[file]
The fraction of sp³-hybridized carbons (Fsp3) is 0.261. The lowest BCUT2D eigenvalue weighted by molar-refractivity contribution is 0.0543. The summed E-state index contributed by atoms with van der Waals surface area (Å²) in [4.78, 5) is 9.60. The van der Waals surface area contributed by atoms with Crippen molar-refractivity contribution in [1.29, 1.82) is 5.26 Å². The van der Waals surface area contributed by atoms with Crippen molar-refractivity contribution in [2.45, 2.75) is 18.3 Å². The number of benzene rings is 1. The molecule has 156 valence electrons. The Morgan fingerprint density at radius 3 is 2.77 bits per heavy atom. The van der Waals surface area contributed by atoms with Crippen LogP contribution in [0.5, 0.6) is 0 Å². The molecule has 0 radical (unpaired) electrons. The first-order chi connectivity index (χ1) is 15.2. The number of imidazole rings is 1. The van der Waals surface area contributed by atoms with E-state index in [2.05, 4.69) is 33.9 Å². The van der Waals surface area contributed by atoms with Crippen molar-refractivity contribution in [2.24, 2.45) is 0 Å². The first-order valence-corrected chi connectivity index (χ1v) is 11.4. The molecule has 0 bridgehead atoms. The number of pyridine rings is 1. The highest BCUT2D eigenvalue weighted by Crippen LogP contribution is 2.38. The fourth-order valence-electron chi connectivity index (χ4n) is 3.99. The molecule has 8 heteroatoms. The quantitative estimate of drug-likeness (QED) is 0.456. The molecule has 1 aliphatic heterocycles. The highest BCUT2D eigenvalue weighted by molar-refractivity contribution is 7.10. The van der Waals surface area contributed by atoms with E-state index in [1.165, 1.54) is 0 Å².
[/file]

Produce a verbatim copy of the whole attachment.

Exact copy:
The fraction of sp³-hybridized carbons (Fsp3) is 0.261. The lowest BCUT2D eigenvalue weighted by molar-refractivity contribution is 0.0543. The summed E-state index contributed by atoms with van der Waals surface area (Å²) in [4.78, 5) is 9.60. The van der Waals surface area contributed by atoms with Crippen molar-refractivity contribution in [1.29, 1.82) is 5.26 Å². The van der Waals surface area contributed by atoms with Crippen molar-refractivity contribution in [2.45, 2.75) is 18.3 Å². The number of benzene rings is 1. The molecule has 156 valence electrons. The Morgan fingerprint density at radius 3 is 2.77 bits per heavy atom. The van der Waals surface area contributed by atoms with Crippen LogP contribution in [0.5, 0.6) is 0 Å². The molecule has 0 radical (unpaired) electrons. The first-order chi connectivity index (χ1) is 15.2. The number of imidazole rings is 1. The van der Waals surface area contributed by atoms with E-state index in [2.05, 4.69) is 33.9 Å². The van der Waals surface area contributed by atoms with Crippen molar-refractivity contribution in [2.24, 2.45) is 0 Å². The first-order valence-corrected chi connectivity index (χ1v) is 11.4. The molecule has 0 bridgehead atoms. The number of pyridine rings is 1. The highest BCUT2D eigenvalue weighted by Crippen LogP contribution is 2.38. The fourth-order valence-electron chi connectivity index (χ4n) is 3.99. The molecule has 8 heteroatoms. The quantitative estimate of drug-likeness (QED) is 0.456. The molecule has 1 aliphatic heterocycles. The highest BCUT2D eigenvalue weighted by molar-refractivity contribution is 7.10. The van der Waals surface area contributed by atoms with E-state index in [1.165, 1.54) is 0 Å².